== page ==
Monday, May 3, 2010

I suppose I will order these posts from informal to increasingly mathematical systems. The post yesterday and many of my prior posts on design, (searchable under design in my archives) explain how I approach design. Mostly I used logic systems often based on obtaining variety of shape, line direction and proportion. But I have also studied the writings of Edgar Payne. His methods center about the use of what he calls design stems. These are stock compositional arrangements that artists use to assemble paintings. As I write this is it sounds rather uncreative, but I don't believe you will find it so. They are sort of skeletal armatures that help you think about a paintings design, rather than a template you build a painting within.

Payne draws pages and pages of little thumbnails showing the major design stems that artists have repeatedly used in landscapes. After enumerating these stems, he shows how dozens of artists have used them to create paintings.

Here is a design stem. The balance beam, or steelyard. As you can see this is a pretty basic arrangement. Payne lays out about a dozen of these. I suggest you find and read his book, "Composition of Outdoor Painting". I have written extensively on these ideas in earlier posts that you can search in my archives. This book is very popular today and has had an enormous influence, particularly on painters west of the Mississippi.

These design stems are simple relatively loose schematics to suggest the arrangement of paintings. They are not the complete scaffolding that the more formal mathematical approaches install.
Tomorrow I will ratchet the formality up a notch and discuss the ideas of Cyril Pearce, a late 19th early 20th century artist who wrote on design. He has a series of principles that I will enumerate and discuss. That may actually take a few days. I am betting that few if any of you know about this guy.


willek said...

Mama Bear Papa Bear and Baby Bear. That is the most fantastic advise. I will never forget it. Why didn't I ever think of it! Thanks.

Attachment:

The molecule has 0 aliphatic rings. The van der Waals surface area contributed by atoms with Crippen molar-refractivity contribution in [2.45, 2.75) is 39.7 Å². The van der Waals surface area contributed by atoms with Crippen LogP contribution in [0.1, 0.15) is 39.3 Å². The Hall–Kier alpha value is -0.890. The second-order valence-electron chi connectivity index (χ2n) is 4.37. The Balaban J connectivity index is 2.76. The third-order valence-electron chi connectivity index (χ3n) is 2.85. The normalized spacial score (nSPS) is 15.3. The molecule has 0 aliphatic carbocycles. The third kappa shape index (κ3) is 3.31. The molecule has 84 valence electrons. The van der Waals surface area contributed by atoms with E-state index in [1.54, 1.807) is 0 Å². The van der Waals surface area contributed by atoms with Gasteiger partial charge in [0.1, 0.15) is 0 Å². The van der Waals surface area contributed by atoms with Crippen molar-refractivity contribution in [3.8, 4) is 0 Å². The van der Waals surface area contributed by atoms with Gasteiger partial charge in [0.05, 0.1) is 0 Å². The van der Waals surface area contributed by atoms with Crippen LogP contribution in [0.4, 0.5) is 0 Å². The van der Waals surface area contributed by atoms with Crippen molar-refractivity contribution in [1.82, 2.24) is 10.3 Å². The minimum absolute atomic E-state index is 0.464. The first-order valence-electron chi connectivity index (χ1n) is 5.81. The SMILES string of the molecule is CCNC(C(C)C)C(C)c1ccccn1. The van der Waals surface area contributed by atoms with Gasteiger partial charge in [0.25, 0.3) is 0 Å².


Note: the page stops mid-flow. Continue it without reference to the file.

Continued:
Mary Byrom said...

Keep going Stapleton! Yes, you are so right about Payne being popular west of the Mississippi. Any and every design concept you can share will be appreciated. I love this stuff.

jeff said...

You can get Payne's book from Derus Fine Arts. It's a great book and I think every painter should have it even if they don't paint landscapes.

jeff said...

Sorry it's DeRu's Fine Arts.

The book is $48 and is printed on very nice paper.

Susan McCullough said...

I'm am really glad you are going to discuss design- thank you so much! And you are right- I have never heard of Cyril Pearce.

billspaintingmn said...

Stape, you sure can feed a hungry appitite!
You just keep serving up things from the kitchen, you bring a lot to the table! Thank you!
(I like my Edger over easy)

Philip Koch said...

The design of paintings is one of the great topics!
Don't think I'll ever tire of chewing on that bone.
If I had to say, I figure "design" or "composition" is really the heart of painting. Color, brushstroke, etc. is just the delicious icing on the cake.

Was wondering if the illustration (I guess that's a Bougereau painting) is from the Payne book you recommended or if it's a Stape original.

barbara b. land of boz said...

Really enjoyed the posts on design.
It is time to get to the nitty gritty. The three bears have been my friends for a long time. Something I first learned in commerical art. However I don't always use them. Do you feel it is the "glue" that holds the design
together? I really must get the
Edgar Payne book before the rush

As always, thank you Stapleton for
something good to chew on... said...

In the second painting, the scale shows the wonderful balance of that composition as you said. Also the women to each side of the Cupid make a parenthesis (cupid)design. A nice way to "book end." It's like the hugging of the child is echoed in the hugging composition.

(By the way,Yes, I was laughing so hard when I was able to get another you-know-who reference into my last post.)

Stapleton Kearns said...

That idea comes from Edgar Whitney who wrote a design book for watercolor.

Stapleton Kearns said...

Well here comes some more.

Stapleton Kearns said...

Thanks for that. I recommend it wholeheartedly.

Stapleton Kearns said...

I have written a lot on design if you want to hunt the archives.

Stapleton Kearns said...

I also bring the table itself.

Stapleton Kearns said...

That lovely graffito is mine the painting is Bouguereau.
Design grows larger and larger the more I paint.

Stapleton Kearns said...

You NEED the Payne book in your library.

Stapleton Kearns said...

I actually drew a diagram of that in a long ago post also.